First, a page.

Nearly 70% of consumers are looking for their banks to offer them personalised financial advice and help with savings as the cost-of-living crisis bites into household budgets. That’s according to new research from Sopra Banking Software, produced in partnership with Forrester and IPSOS.
As part of its Digital Banking Experience (DBX) report, Sopra and IPSOS surveyed 12,500 banking customers in 14 different countries to better understand consumers’ banking needs and how banks are stacking up.
The results show that consumers are used to hints and nudges from online platforms like Spotify and Netflix, but want to see more from their bank. Over a third of consumers (36%) now check their bank account on a daily basis and expect their banking experience to be more personalised, Sopra claims. Only 26% of consumers say they are completely satisfied with the level of personalisation they receive from their banks’ digital tools.
Sopra recommends banks accelerate their efforts around providing tailored financial advice, using a customer’s financial behaviour and history as a starting point. In terms of specifics, three-quarters (76%) of consumers are interested in loyalty programmes on credit cards that earn them money, and 67% would be interested in tools that offer alerts on financial problems like overdraft risks and recommendations for day-to-day money management.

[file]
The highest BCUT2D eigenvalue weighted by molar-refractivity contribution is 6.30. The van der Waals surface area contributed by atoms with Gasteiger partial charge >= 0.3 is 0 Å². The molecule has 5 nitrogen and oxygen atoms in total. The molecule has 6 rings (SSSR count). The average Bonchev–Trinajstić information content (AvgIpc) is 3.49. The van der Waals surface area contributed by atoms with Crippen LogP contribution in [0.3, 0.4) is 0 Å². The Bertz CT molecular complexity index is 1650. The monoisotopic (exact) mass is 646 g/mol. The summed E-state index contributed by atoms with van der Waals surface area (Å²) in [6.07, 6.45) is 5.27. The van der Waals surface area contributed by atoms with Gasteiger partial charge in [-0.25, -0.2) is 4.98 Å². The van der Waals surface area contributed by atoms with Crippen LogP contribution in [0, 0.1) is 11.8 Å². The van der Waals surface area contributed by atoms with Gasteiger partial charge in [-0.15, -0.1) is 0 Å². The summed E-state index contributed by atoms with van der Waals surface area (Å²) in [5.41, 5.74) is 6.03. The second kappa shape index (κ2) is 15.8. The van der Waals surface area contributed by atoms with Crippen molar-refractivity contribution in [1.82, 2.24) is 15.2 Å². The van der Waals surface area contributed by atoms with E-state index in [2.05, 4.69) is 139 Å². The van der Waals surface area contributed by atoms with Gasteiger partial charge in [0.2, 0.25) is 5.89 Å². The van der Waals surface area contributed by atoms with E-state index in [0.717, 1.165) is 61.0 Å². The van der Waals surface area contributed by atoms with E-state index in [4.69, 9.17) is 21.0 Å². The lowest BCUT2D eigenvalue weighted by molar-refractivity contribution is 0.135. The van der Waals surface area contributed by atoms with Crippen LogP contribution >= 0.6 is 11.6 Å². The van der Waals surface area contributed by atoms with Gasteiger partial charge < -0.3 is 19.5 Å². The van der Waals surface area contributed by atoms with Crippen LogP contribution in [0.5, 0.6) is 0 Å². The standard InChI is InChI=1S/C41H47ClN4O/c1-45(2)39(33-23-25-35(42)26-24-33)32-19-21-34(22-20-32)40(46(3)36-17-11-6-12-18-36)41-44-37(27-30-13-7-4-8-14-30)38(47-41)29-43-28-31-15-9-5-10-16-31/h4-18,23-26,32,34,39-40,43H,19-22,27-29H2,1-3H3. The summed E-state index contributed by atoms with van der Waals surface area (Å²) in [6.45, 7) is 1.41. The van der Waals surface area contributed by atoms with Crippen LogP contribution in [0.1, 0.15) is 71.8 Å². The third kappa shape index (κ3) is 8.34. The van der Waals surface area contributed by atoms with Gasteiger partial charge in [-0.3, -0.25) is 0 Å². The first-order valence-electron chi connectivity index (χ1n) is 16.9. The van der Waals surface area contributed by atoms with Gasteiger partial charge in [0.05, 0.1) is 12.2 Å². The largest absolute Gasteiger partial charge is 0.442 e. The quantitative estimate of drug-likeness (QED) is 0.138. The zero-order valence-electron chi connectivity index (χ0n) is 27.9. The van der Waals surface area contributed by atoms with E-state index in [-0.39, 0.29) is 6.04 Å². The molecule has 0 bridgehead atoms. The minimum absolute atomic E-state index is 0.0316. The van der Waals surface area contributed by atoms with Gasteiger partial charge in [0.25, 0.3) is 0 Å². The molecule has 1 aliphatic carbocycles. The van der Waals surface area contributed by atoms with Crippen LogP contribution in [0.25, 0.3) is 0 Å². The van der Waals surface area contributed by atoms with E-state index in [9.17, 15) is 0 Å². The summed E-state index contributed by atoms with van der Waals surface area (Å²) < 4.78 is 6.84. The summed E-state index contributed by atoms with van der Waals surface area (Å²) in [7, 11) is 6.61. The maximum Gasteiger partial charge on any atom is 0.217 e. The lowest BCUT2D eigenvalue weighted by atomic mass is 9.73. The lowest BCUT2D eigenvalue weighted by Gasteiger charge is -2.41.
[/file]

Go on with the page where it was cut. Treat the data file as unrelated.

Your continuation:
Personalised advice gives banks a competitive edge
Eric Bierry, CEO of Sopra Banking Software, says: “Banks that are willing to prioritise personalised financial recommendations over some of their other digital initiatives are more likely to acquire new customers and retain existing ones.
“Banks have massive amounts of data about customer banking trends and behaviours, giving them an obvious competitive edge over emerging fintechs and neobanks. While banks see these digital challengers as their biggest competitors, often their most immediate threat is other traditional banks who transform quicker or better than them to meet actual customer demand.”
The digital banking report also shows that a majority of consumers would rather connect with their banks digitally than visit them in-person – but that doesn’t mean they’re willing to let go of physical cash completely. Nearly half (46%) of consumers are reluctant to totally replace cash with digital payments, but a majority of consumers are interested in consolidating all of their payment formats into one application or replacing physical bank cards with mobile payments.
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